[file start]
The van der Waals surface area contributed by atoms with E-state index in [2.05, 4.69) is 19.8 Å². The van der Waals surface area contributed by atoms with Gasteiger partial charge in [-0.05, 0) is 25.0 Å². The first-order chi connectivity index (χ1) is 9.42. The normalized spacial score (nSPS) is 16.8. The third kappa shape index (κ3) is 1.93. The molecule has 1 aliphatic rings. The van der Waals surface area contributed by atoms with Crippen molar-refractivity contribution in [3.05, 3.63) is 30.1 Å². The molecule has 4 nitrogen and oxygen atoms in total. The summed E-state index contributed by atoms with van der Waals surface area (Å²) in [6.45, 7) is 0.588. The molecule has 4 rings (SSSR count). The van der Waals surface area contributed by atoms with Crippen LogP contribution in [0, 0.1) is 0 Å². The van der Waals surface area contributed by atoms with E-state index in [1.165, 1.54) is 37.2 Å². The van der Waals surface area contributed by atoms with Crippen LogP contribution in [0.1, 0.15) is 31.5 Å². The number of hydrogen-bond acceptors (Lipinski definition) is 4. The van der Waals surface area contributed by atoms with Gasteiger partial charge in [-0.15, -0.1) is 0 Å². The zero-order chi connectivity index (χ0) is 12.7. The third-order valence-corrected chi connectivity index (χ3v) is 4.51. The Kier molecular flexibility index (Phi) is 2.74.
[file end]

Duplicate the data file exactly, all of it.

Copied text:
The van der Waals surface area contributed by atoms with E-state index in [2.05, 4.69) is 19.8 Å². The van der Waals surface area contributed by atoms with Gasteiger partial charge in [-0.05, 0) is 25.0 Å². The first-order chi connectivity index (χ1) is 9.42. The normalized spacial score (nSPS) is 16.8. The third kappa shape index (κ3) is 1.93. The molecule has 1 aliphatic rings. The van der Waals surface area contributed by atoms with Crippen molar-refractivity contribution in [3.05, 3.63) is 30.1 Å². The molecule has 4 nitrogen and oxygen atoms in total. The summed E-state index contributed by atoms with van der Waals surface area (Å²) in [6.45, 7) is 0.588. The molecule has 4 rings (SSSR count). The van der Waals surface area contributed by atoms with Crippen LogP contribution in [0, 0.1) is 0 Å². The van der Waals surface area contributed by atoms with E-state index in [1.165, 1.54) is 37.2 Å². The van der Waals surface area contributed by atoms with Crippen LogP contribution in [0.1, 0.15) is 31.5 Å². The number of hydrogen-bond acceptors (Lipinski definition) is 4. The van der Waals surface area contributed by atoms with Gasteiger partial charge in [-0.15, -0.1) is 0 Å². The zero-order chi connectivity index (χ0) is 12.7. The third-order valence-corrected chi connectivity index (χ3v) is 4.51. The Kier molecular flexibility index (Phi) is 2.74.